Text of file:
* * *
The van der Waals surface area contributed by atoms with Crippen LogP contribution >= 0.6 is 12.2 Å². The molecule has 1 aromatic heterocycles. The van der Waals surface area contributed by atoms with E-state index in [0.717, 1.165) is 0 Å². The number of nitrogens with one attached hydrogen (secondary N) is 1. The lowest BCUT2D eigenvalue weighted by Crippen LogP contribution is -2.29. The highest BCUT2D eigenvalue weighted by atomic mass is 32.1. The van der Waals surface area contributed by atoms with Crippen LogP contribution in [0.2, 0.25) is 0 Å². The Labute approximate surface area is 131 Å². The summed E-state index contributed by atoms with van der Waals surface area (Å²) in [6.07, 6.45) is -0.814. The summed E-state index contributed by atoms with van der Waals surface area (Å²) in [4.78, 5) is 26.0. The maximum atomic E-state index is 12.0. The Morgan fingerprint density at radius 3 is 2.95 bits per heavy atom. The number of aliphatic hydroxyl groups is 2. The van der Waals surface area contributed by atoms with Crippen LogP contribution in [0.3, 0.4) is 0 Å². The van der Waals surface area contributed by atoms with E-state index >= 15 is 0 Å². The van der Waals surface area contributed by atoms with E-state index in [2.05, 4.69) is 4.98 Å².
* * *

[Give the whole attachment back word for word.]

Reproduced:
The van der Waals surface area contributed by atoms with Crippen LogP contribution >= 0.6 is 12.2 Å². The molecule has 1 aromatic heterocycles. The van der Waals surface area contributed by atoms with E-state index in [0.717, 1.165) is 0 Å². The number of nitrogens with one attached hydrogen (secondary N) is 1. The lowest BCUT2D eigenvalue weighted by Crippen LogP contribution is -2.29. The highest BCUT2D eigenvalue weighted by atomic mass is 32.1. The van der Waals surface area contributed by atoms with Crippen LogP contribution in [0.2, 0.25) is 0 Å². The Labute approximate surface area is 131 Å². The summed E-state index contributed by atoms with van der Waals surface area (Å²) in [6.07, 6.45) is -0.814. The summed E-state index contributed by atoms with van der Waals surface area (Å²) in [4.78, 5) is 26.0. The maximum atomic E-state index is 12.0. The Morgan fingerprint density at radius 3 is 2.95 bits per heavy atom. The number of aliphatic hydroxyl groups is 2. The van der Waals surface area contributed by atoms with Crippen LogP contribution in [0.3, 0.4) is 0 Å². The van der Waals surface area contributed by atoms with E-state index >= 15 is 0 Å². The van der Waals surface area contributed by atoms with E-state index in [2.05, 4.69) is 4.98 Å².